FIG. 2 is an upright perspective view of a seamless aluminum can, with the top closure member broken away, showing the annuli and interposed ridges formed in the lateral surface of the sidewall of the can, it being understood that the rows of annuli extend annularly about the can and in like manner in the space between the upper and lower rows of annuli shown;
FIG. 3 is a sectional view taken as indicated on line 3--3 of FIG. 2;
FIG. 4 is an enlarged sectional view taken as indicated on line 4--4 of FIG. 2;
FIG. 5 is an enlarged sectional view similar to FIG. 4 and illustrating the initial folding action of an annulus between adjacent annular ridges, the annulus beginning to be deformed inwardly by the forces at opposite ends of the sidewall, as indicated by the opposing arrows;
FIG. 6 is a view similar to FIG. 5 and showing continued application of opposing forces, as indicated by the arrows, to form a flattened segment or chord-like plate in one annulus and the initial deformation in adjacent annuli.
FIG. 7 is a sectional view taken as indicated on line 7--7 of FIG. 6 and showing the general shape of the bottom portion of a flattened segment or chord-like plate in fully folded position together with the deformation outwardly of the apex portions between adjacent segments.
FIG. 8 is a fragmentary perspective view of the inside of the container of FIG. 2 showing the general configuration of the chord-like plates or segments being formed when the can of FIG. 2 is collapsed to one-half the height shown in FIG. 2, the partially collapsed segments in each series of a collapsing annulus being heterogeneously positioned.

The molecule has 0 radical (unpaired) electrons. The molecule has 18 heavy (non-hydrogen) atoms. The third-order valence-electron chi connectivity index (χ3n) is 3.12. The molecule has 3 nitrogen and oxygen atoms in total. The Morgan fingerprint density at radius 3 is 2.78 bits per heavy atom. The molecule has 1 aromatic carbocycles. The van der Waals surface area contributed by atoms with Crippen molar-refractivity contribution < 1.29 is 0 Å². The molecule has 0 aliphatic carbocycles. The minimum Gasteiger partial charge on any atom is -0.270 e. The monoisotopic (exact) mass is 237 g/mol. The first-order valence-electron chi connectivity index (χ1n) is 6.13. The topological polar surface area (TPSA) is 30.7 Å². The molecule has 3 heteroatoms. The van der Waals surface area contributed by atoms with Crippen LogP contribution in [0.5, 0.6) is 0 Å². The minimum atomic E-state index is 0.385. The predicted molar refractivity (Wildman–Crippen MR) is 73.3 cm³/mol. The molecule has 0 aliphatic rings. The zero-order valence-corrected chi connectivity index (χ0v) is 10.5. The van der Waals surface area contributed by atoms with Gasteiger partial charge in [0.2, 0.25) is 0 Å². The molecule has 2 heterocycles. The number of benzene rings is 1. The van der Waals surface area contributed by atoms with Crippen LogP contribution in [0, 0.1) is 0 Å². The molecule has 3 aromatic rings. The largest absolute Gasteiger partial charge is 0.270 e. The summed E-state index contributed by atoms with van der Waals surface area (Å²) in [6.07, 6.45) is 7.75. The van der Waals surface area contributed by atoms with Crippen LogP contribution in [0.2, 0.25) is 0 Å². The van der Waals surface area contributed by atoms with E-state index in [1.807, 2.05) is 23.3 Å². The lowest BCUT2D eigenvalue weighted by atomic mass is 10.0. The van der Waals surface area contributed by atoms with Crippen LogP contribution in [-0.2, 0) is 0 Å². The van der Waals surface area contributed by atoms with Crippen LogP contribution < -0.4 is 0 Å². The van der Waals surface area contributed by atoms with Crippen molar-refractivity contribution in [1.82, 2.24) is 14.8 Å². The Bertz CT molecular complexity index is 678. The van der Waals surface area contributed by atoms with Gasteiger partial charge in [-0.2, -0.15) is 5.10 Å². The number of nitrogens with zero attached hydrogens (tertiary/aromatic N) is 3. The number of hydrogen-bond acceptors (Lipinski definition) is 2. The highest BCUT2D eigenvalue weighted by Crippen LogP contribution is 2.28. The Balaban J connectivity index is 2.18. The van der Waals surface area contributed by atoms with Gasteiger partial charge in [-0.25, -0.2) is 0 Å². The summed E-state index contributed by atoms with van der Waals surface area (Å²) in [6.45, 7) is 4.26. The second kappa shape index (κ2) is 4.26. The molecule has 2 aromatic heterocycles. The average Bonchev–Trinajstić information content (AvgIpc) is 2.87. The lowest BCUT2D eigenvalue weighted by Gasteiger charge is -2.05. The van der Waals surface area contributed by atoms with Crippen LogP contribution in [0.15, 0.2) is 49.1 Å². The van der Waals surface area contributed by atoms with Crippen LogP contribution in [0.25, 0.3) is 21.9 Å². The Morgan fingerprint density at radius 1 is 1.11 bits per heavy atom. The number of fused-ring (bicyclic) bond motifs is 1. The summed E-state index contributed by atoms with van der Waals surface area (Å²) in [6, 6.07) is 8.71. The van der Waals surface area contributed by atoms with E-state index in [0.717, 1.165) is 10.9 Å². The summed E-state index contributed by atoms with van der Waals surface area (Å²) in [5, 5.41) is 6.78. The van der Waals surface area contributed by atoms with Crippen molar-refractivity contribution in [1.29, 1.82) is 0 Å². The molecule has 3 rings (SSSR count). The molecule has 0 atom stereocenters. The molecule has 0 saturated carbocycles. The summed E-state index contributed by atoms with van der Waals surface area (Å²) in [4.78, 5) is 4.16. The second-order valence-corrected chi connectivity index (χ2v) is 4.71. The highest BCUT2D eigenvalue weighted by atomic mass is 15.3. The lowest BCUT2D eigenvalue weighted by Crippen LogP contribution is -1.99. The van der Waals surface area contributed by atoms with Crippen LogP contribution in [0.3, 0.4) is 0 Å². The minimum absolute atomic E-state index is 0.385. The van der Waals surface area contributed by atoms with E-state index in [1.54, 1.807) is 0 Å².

FIG. 9 is a side elevational view of the can in FIG. 2 in fully collapsed position, the height being about one-fifth the height of the can in FIG. 2 and the apex portions of each series of flattened segments being heterogeneously positioned with respect to the apex portions of adjacent segments.
FIG. 10 is an enlarged sectional view taken as indicated on line 10--10 of FIG. 9 to illustrate two series of flattened segments, the segments in dotted outline being approximately the fifth series of segments beneath the segments shown in full line; and
FIG. 11 is a diagrammatic showing of a pair of cooperating dies, each in mandrel form, for forming the rows of annuli and ridges in the lateral surface of a seamless aluminum can.DESCRIPTION OF THE PREFERRED EMBODIMENT
Conservation of energy and conservation of raw materials are increasingly important objectives in today's economy. Current television advertisements emphasize the need for recycling aluminum cans and show prior art cans as in FIG. 1, generally designated 10, being carried by the truckload toward a recycling station.
The collapsible can of the present invention will utilize and require less than one-fifth the space of the can of FIG. 1. The collapsible container is constructed and arranged to easily be placed in collapsed condition, as in FIG. 9, by a consumer after the contents are extracted from the container. Manual foot pressure of a consumer applied axially of the can of FIG. 2 will collapse the peripheral sidewalls, as shown in FIGS. 8, 9 and 10, without the need of any apparatus for guiding the sidewall collapse and without the aid of a mechanical or fluid pressure device.